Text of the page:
In the developed world, we “stack” technologies. How many devices do you have that have overlapping purposes? My phone, computer, ipod, stereo, and now kindle can all play music, although all in slightly different ways. When I get a new piece of technology that can play music (for example, my droid), it didn’t make me stop using my ipod.
In India and other developing countries, stoves technologies are “stacked”. In rural areas, everyone has a chulha, or traditional stove. Everyone.
But some people also have stoves that burn more cleanly, such as kerosene, electric, biogas, or LPG.
However, they don’t stop using their chulhas just because they have a cleaner and more efficient stove, and there are a lot of reasons for this. Here, a woman shows me her biogas stove (you can see the hose connecting it to the biogas plant). It is next to an impressive stack of wood that fuels the chulha in the other corner of the kitchen.
And here it is. Cooking technology and fuel stacking – a working biogas stove and a chulha. One burns clean gas, and the other has stained the walls black with soot (just imagine her lungs!).
Wood is a lot cheaper than gas or kerosene or electricity, especially since the time it takes to gather and prepare the wood is not generally considered as a “cost” to the family. We’re asking questions about every stove that they have, how often they use them, fuels, kitchen construction, etc. Using a chulha will turn your pots black, but some say that it gives a better taste to the food.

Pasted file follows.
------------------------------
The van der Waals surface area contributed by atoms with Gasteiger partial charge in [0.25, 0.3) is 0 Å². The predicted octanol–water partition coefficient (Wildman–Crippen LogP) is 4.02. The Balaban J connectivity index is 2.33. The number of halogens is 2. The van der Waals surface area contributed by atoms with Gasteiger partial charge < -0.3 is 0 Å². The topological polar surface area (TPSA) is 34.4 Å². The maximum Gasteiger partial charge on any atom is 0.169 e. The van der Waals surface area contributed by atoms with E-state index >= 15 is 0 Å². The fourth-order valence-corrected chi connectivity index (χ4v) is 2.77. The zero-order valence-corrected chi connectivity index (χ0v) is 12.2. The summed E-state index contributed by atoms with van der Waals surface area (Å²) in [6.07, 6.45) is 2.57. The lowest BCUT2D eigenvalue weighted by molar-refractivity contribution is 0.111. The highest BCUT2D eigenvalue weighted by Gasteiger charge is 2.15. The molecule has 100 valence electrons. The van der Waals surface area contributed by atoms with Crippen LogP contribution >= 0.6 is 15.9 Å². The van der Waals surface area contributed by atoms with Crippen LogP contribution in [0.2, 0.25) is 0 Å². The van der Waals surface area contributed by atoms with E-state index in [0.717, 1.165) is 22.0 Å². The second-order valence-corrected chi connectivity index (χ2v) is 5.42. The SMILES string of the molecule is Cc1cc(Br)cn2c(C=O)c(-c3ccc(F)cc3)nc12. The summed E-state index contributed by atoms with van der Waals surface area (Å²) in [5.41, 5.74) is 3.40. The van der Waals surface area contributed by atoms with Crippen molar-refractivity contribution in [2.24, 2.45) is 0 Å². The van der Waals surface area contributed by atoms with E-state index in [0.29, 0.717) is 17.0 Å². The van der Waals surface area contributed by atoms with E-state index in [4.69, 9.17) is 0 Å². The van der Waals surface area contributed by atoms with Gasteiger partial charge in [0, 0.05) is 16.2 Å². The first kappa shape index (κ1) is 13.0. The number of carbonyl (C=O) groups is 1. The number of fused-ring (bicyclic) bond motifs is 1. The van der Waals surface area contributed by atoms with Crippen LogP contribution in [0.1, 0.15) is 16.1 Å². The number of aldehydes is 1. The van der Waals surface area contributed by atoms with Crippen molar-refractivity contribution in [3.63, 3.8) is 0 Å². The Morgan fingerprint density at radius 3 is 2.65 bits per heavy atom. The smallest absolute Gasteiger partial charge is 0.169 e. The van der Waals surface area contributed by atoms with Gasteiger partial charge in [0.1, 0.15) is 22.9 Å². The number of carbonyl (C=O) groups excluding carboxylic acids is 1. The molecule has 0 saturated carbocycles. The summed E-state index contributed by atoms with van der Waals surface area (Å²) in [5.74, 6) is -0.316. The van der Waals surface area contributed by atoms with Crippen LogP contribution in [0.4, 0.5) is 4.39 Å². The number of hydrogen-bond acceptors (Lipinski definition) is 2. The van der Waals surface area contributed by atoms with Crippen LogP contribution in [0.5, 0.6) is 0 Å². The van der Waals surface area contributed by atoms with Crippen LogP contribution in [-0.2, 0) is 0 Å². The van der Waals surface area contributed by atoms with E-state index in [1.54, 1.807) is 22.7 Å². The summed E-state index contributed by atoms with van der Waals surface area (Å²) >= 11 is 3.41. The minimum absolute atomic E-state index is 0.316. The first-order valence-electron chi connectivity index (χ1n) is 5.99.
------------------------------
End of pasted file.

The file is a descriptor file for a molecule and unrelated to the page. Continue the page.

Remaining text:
Of course, we’ll see what the data from all 500 households shows, but my reaction from spending a week in the field is that stove “stacking” is prevalent. Improved stoves do not replace their dirtier counterparts entirely. This is certainly what we expected, and it’s at the heart of the improved cookstove conundrum. It’s stilly to compare my stacking music player technologies with use of multiple cookstoves, because of course, my ipod isn’t killing me. Our goal in this research project is not to encourage people to use their cleaner stoves, but rather to better understand who is using what, and why.